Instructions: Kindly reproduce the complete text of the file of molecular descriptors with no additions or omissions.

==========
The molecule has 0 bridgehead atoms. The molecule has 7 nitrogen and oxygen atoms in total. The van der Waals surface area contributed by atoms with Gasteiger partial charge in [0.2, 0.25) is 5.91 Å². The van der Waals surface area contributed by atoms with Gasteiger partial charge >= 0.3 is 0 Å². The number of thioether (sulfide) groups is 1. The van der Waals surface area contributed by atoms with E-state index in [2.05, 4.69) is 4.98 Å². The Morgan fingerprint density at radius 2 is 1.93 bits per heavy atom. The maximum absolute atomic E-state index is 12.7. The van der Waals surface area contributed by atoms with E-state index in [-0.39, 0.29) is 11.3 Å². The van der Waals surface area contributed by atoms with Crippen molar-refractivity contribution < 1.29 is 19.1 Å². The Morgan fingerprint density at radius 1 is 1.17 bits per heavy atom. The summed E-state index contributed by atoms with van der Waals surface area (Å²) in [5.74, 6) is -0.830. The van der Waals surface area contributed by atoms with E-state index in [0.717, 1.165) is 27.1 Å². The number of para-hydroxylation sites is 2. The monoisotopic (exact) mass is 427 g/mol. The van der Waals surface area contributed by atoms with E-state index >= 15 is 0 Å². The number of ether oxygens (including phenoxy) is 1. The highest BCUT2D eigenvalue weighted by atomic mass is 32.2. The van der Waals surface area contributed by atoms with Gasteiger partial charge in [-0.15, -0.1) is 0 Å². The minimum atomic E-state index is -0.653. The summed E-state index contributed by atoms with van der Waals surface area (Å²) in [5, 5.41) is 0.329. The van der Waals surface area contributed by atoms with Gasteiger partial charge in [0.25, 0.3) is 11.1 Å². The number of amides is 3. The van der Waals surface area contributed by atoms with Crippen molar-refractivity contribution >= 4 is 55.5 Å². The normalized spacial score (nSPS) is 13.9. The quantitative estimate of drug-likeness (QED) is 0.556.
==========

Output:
The molecule has 0 bridgehead atoms. The molecule has 7 nitrogen and oxygen atoms in total. The van der Waals surface area contributed by atoms with Gasteiger partial charge in [0.2, 0.25) is 5.91 Å². The van der Waals surface area contributed by atoms with Gasteiger partial charge >= 0.3 is 0 Å². The number of thioether (sulfide) groups is 1. The van der Waals surface area contributed by atoms with E-state index in [2.05, 4.69) is 4.98 Å². The Morgan fingerprint density at radius 2 is 1.93 bits per heavy atom. The maximum absolute atomic E-state index is 12.7. The van der Waals surface area contributed by atoms with E-state index in [-0.39, 0.29) is 11.3 Å². The van der Waals surface area contributed by atoms with Crippen molar-refractivity contribution < 1.29 is 19.1 Å². The Morgan fingerprint density at radius 1 is 1.17 bits per heavy atom. The summed E-state index contributed by atoms with van der Waals surface area (Å²) in [5.74, 6) is -0.830. The van der Waals surface area contributed by atoms with E-state index in [0.717, 1.165) is 27.1 Å². The number of para-hydroxylation sites is 2. The monoisotopic (exact) mass is 427 g/mol. The van der Waals surface area contributed by atoms with E-state index >= 15 is 0 Å². The number of ether oxygens (including phenoxy) is 1. The highest BCUT2D eigenvalue weighted by atomic mass is 32.2. The van der Waals surface area contributed by atoms with Gasteiger partial charge in [-0.15, -0.1) is 0 Å². The minimum atomic E-state index is -0.653. The summed E-state index contributed by atoms with van der Waals surface area (Å²) in [5, 5.41) is 0.329. The van der Waals surface area contributed by atoms with Gasteiger partial charge in [0.25, 0.3) is 11.1 Å². The number of amides is 3. The van der Waals surface area contributed by atoms with Crippen molar-refractivity contribution >= 4 is 55.5 Å². The normalized spacial score (nSPS) is 13.9. The quantitative estimate of drug-likeness (QED) is 0.556.